I ask him the question all scientists dread: 'We should be able to see what's next, and yet we don't. Why is it so hard to see what's next?'
Moritz Steiner reflects, 'Instead of asking "what's next?" we instead need to ask "what do people want?" Maybe that's as close as you can get to an answer for that question.'
Steiner's comment reminds me of an anecdote I heard a million years ago, when I was studying Japanese business science in Honolulu in 1985 (long story). A gentleman from Sony came in to discuss corporate recruiting in Japan – this was back in the era when lifelong employment was still part of the Japanese narrative. He told us, 'We interviewed two hundred engineering graduates for a job in product development, and we asked all of them what they'd like to develop. Each of them said that they'd like to push new technologies to their limit and discover something that could be turned into a device never seen before by the world – all except for one graduate, the one who we actually hired. What was his reply? "I'll design whatever you think you can sell."'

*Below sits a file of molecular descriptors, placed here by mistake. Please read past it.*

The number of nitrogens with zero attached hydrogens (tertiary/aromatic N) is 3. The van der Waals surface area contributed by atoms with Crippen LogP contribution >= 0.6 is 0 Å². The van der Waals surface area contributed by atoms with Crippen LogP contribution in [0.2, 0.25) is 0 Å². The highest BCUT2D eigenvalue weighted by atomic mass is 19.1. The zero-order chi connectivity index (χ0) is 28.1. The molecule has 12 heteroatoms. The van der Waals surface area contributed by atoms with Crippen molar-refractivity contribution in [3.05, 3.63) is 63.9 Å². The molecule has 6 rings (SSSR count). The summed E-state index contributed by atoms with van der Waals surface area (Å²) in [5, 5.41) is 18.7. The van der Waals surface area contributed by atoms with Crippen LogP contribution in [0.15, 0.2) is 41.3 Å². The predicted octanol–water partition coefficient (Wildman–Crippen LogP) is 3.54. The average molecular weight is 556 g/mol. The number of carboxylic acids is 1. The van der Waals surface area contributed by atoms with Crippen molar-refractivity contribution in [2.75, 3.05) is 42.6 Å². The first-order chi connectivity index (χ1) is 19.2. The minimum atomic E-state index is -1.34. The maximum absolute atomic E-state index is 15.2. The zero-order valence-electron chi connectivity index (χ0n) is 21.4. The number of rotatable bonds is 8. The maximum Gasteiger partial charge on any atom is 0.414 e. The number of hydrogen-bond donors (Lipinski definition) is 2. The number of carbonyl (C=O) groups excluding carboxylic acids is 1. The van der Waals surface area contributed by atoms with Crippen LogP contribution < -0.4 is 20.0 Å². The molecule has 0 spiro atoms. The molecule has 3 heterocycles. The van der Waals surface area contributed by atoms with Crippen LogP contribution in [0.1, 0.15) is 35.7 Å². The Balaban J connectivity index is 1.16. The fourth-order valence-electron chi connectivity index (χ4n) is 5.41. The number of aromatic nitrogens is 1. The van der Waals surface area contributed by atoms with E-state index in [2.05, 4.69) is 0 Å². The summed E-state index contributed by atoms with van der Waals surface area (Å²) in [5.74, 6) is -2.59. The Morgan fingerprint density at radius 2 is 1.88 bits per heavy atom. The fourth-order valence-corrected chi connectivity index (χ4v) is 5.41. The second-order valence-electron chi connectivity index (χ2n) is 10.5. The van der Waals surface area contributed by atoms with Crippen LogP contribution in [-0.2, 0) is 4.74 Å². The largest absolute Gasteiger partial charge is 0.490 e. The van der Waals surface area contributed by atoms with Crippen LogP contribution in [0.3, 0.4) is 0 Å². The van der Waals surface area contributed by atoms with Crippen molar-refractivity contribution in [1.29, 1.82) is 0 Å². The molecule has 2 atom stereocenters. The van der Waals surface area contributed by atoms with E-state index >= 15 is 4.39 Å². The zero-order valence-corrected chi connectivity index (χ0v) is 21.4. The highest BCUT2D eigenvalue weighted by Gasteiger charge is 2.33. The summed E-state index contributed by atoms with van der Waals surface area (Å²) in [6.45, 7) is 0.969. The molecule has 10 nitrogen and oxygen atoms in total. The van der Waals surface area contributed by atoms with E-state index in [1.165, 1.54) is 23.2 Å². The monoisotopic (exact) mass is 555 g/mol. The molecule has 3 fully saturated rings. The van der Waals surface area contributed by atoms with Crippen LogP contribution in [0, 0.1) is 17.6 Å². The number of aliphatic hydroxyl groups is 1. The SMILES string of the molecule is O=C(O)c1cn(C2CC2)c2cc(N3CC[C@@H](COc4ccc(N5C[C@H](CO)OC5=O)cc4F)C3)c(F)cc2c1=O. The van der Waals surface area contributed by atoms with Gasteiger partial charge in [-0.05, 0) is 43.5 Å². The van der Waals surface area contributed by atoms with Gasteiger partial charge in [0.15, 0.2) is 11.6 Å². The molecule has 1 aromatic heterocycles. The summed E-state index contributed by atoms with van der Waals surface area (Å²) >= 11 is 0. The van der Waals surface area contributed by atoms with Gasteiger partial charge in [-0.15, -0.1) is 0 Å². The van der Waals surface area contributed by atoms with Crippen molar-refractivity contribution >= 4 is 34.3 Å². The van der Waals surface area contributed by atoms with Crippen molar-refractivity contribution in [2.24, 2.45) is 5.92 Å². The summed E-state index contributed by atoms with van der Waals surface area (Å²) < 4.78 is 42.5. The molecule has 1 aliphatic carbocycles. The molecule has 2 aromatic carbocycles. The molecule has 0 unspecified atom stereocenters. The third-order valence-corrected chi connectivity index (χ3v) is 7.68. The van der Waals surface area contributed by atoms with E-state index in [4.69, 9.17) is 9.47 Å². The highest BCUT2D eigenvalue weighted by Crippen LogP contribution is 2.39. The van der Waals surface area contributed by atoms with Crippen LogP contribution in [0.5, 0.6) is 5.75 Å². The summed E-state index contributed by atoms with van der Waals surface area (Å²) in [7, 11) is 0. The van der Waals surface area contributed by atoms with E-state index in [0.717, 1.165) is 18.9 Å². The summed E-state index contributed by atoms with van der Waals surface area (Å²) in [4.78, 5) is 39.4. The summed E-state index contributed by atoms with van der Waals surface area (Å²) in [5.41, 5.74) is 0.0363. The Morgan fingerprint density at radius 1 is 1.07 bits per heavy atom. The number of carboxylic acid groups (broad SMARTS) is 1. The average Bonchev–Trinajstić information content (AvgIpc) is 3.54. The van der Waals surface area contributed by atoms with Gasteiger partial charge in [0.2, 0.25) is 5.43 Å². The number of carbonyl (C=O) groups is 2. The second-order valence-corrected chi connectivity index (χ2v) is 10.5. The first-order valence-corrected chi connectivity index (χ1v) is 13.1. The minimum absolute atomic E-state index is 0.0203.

But Steiner isn't that kind of thinker. 'Do I want to hunt after the latest leap of performance? No. I really would rather do something that's a leap.'
Thank heaven for youth.
Douglas Coupland, Kitten Clone: Inside Alcatel-Lucent
Really enjoying this book so far. Nice approachable writing about the internet from Coupland, beautiful photography from Olivia Arthur. Plus the clever cellophane sleeve thing lets you open the book without taking the plastic wrapper off, which makes it quite good for the bath.